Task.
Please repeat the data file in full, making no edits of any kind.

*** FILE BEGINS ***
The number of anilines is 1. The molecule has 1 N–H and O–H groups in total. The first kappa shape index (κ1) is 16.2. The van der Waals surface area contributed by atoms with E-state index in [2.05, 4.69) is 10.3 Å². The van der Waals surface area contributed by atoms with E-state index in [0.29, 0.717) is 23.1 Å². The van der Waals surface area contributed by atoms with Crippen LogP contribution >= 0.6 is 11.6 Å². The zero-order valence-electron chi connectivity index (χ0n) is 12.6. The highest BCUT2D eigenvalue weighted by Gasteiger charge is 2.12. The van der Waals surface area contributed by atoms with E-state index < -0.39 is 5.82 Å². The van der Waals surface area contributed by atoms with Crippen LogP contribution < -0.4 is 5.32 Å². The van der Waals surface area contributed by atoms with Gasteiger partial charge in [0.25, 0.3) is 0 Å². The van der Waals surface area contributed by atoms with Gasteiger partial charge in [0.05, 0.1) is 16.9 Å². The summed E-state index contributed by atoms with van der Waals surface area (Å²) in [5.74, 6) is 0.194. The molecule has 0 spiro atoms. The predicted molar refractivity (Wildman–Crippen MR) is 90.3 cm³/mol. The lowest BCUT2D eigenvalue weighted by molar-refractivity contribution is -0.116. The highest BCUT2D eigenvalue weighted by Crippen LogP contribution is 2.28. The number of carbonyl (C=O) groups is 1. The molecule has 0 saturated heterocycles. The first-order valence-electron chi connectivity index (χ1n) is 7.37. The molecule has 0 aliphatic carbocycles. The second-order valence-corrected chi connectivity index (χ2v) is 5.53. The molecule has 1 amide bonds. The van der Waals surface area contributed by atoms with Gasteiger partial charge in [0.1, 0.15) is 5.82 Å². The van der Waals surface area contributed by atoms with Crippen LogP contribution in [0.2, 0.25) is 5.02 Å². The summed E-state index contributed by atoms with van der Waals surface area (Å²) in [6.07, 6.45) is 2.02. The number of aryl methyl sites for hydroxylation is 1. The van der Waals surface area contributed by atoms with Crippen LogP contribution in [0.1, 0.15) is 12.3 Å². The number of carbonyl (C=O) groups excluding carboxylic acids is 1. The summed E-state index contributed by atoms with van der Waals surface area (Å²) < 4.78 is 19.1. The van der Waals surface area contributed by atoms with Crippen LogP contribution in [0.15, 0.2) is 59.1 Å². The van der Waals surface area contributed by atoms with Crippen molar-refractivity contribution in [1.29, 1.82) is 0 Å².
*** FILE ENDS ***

The number of anilines is 1. The molecule has 1 N–H and O–H groups in total. The first kappa shape index (κ1) is 16.2. The van der Waals surface area contributed by atoms with E-state index in [2.05, 4.69) is 10.3 Å². The van der Waals surface area contributed by atoms with E-state index in [0.29, 0.717) is 23.1 Å². The van der Waals surface area contributed by atoms with Crippen LogP contribution >= 0.6 is 11.6 Å². The zero-order valence-electron chi connectivity index (χ0n) is 12.6. The highest BCUT2D eigenvalue weighted by Gasteiger charge is 2.12. The van der Waals surface area contributed by atoms with E-state index < -0.39 is 5.82 Å². The van der Waals surface area contributed by atoms with Crippen LogP contribution < -0.4 is 5.32 Å². The van der Waals surface area contributed by atoms with Gasteiger partial charge in [0.25, 0.3) is 0 Å². The van der Waals surface area contributed by atoms with Gasteiger partial charge in [0.05, 0.1) is 16.9 Å². The summed E-state index contributed by atoms with van der Waals surface area (Å²) in [5.74, 6) is 0.194. The molecule has 0 spiro atoms. The predicted molar refractivity (Wildman–Crippen MR) is 90.3 cm³/mol. The lowest BCUT2D eigenvalue weighted by molar-refractivity contribution is -0.116. The highest BCUT2D eigenvalue weighted by Crippen LogP contribution is 2.28. The number of carbonyl (C=O) groups is 1. The molecule has 0 saturated heterocycles. The first-order valence-electron chi connectivity index (χ1n) is 7.37. The molecule has 0 aliphatic carbocycles. The second-order valence-corrected chi connectivity index (χ2v) is 5.53. The molecule has 1 amide bonds. The van der Waals surface area contributed by atoms with Gasteiger partial charge in [0.1, 0.15) is 5.82 Å². The van der Waals surface area contributed by atoms with Crippen LogP contribution in [0.2, 0.25) is 5.02 Å². The summed E-state index contributed by atoms with van der Waals surface area (Å²) in [6.07, 6.45) is 2.02. The number of aryl methyl sites for hydroxylation is 1. The van der Waals surface area contributed by atoms with Crippen LogP contribution in [0.1, 0.15) is 12.3 Å². The number of carbonyl (C=O) groups excluding carboxylic acids is 1. The summed E-state index contributed by atoms with van der Waals surface area (Å²) < 4.78 is 19.1. The van der Waals surface area contributed by atoms with Crippen LogP contribution in [0.15, 0.2) is 59.1 Å². The van der Waals surface area contributed by atoms with Crippen molar-refractivity contribution in [1.29, 1.82) is 0 Å².